Take a shot at this Second Amendment quiz, and see if you can hit the bullseye.
The Second Amendment to the Constitution is found in the Bill of Rights.
The Second Amendment protects the right to keep and bear arms.
The Second Amendment with the Bill of Rights was ratified by a three-fourths majority of the original 13 states on Dec. 15, 1791.
The U.S. Supreme Court has ruled that the Second Amendment provides an individual the right to possess a firearm for lawful purposes such as self-defense.
James Madison wrote the first drafts of the Constitution, co-authored the Federalist Papers and drafted the Bill of Rights. Madison later served as the fourth president of the United States.
The National Firearms Act (NFA) of 1934 became the first federal gun control law in the U.S. The law levies taxes on the production and sale of certain weapons and created a national registry for gun sales.
The original federal government copy of the Bill of Rights is kept with the Constitution and Declaration of Independence in the rotunda of the National Archives Building in Washington D.C.
The Second Amendment to the Constitution begins with the words, "A well regulated Militia…"
The National Firearms Act of 1934 was spurred on by the use of the Thompson submachine gun. The weapon, nicknamed the "Tommy gun," was used in the infamous 1929 Valentine's Day massacre.
The National Rifle Association is the U.S. organization that advocates for Second Amendment rights.
The Congressional Research Service has reported that there are more than 300 million privately-owned guns in the U.S.
The National Firearms Act of 1938 required the licensing of interstate gun dealers. The law also prohibited the sale of firearms to individuals charged with or convicted of violent crimes.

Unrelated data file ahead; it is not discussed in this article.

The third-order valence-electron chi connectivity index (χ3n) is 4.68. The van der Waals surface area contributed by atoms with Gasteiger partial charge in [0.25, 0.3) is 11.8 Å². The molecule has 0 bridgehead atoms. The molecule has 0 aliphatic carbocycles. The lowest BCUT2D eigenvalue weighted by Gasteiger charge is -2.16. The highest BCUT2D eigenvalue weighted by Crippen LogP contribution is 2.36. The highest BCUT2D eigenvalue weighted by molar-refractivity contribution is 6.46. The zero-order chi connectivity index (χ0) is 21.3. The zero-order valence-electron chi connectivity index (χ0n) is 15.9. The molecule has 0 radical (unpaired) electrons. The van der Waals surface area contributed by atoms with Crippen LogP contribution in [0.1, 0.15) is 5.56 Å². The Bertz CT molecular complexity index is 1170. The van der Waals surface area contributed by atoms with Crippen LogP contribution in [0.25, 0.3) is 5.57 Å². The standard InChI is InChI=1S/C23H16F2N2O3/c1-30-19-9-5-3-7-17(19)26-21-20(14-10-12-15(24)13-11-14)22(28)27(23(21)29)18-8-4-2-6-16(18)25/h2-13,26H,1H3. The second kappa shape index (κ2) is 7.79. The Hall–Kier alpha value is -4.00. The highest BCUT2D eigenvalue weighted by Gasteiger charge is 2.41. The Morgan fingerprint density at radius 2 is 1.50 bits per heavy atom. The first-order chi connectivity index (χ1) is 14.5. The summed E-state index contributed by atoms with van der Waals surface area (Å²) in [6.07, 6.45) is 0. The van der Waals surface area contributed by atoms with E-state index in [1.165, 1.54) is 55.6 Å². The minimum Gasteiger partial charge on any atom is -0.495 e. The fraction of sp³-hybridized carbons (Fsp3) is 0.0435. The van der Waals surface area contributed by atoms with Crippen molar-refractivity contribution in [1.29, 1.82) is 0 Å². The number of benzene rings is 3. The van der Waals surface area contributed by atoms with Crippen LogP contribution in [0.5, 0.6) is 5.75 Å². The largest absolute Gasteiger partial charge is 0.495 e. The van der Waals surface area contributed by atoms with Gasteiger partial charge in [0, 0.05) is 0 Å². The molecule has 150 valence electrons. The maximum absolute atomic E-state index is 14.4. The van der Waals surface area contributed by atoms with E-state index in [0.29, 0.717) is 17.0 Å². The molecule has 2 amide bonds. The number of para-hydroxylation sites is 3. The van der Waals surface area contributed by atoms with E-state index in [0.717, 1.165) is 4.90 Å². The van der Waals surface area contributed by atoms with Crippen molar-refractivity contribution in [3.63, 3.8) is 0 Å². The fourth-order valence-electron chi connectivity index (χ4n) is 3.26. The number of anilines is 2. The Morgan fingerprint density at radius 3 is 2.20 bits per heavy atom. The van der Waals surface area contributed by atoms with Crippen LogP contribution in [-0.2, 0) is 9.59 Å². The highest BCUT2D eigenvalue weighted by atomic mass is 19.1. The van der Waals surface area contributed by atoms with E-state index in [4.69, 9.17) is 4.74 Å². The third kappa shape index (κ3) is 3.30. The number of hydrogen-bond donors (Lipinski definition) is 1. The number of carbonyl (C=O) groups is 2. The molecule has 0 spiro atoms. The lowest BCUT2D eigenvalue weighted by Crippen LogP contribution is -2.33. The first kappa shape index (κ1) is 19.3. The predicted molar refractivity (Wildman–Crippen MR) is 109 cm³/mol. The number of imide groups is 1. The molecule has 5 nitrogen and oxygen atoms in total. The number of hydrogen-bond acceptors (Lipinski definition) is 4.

President Franklin D. Roosevelt signed the National Firearms Acts into law in 1934 and 1938. Roosevelt was the 32nd president of the United States, serving from 1933 to 1945.
The Bureau of Alcohol, Tobacco, Firearms and Explosives (ATF) regulates the licensing, sale, possession and transportation of firearms and ammunition.
Despite the Second Amendment saying, "…shall not be infringed," there are limitations on gun ownership that are widely considered to be constitutional.
The Supreme Court took a collective rights approach via the case of the United States v. Miller.
The firearm involved in the United States v. Miller Supreme Court case was an unlicensed sawed-off shotgun transported from Oklahoma to Arkansas.
The National Rifle Association was founded in 1871 by Union veterans Col. William C. Church and Gen. George Wingate. According to an editorial written by Church, the primary goal of the organization was to "promote and encourage rifle shooting on a scientific basis."
The Gun Control Act of 1968 prohibited all convicted felons, drug users and the mentally ill from purchasing or possessing firearms. The law also raised the legal age of handgun purchase to 21.
James Brady was the White House press secretary who was shot in the attempted assassination of President Ronald Reagan. Brady, who was permanently disabled, lobbied successfully for more stringent handgun laws.
The 1986 law passed by Congress limited ATF gun dealer inspections to once a year. The law also prohibited the creation of a national gun ownership registry.
The ban on the manufacture of semi-automatic assault weapons and high capacity magazines was for 10 years. By 2004, the ban had run its course and was not renewed by Congress.
The right for a law-abiding citizen to own a handgun for self-defense is guaranteed by the Second Amendment.
The 2008 case of the District of Columbia v. Heller signified a change in Second Amendment philosophy to the rights of individuals.
The 2008 Supreme Court decision determined that the Washington D.C. ban on handguns was unconstitutional.
The margin of victory in the U.S. Supreme Court case the District of Columbia v. Heller was 5 in favor and 4 against.
The Washington D.C. statute banning handguns had been in place for 32 years.
In the 2010 case McDonald v. City of Chicago, the Supreme Court ruled against a citywide ban on handguns.
The federal government passed laws in 1934 and 1968 that prohibit all felons from owning firearms. There are circumstances by which a felony can be expunged and civil rights may be restored, however these cases are very rare.
In a 5-4 ruling the Supreme Court decided that the 2008 ruling in District of Columbia v. Heller would apply to state and local governments across the country.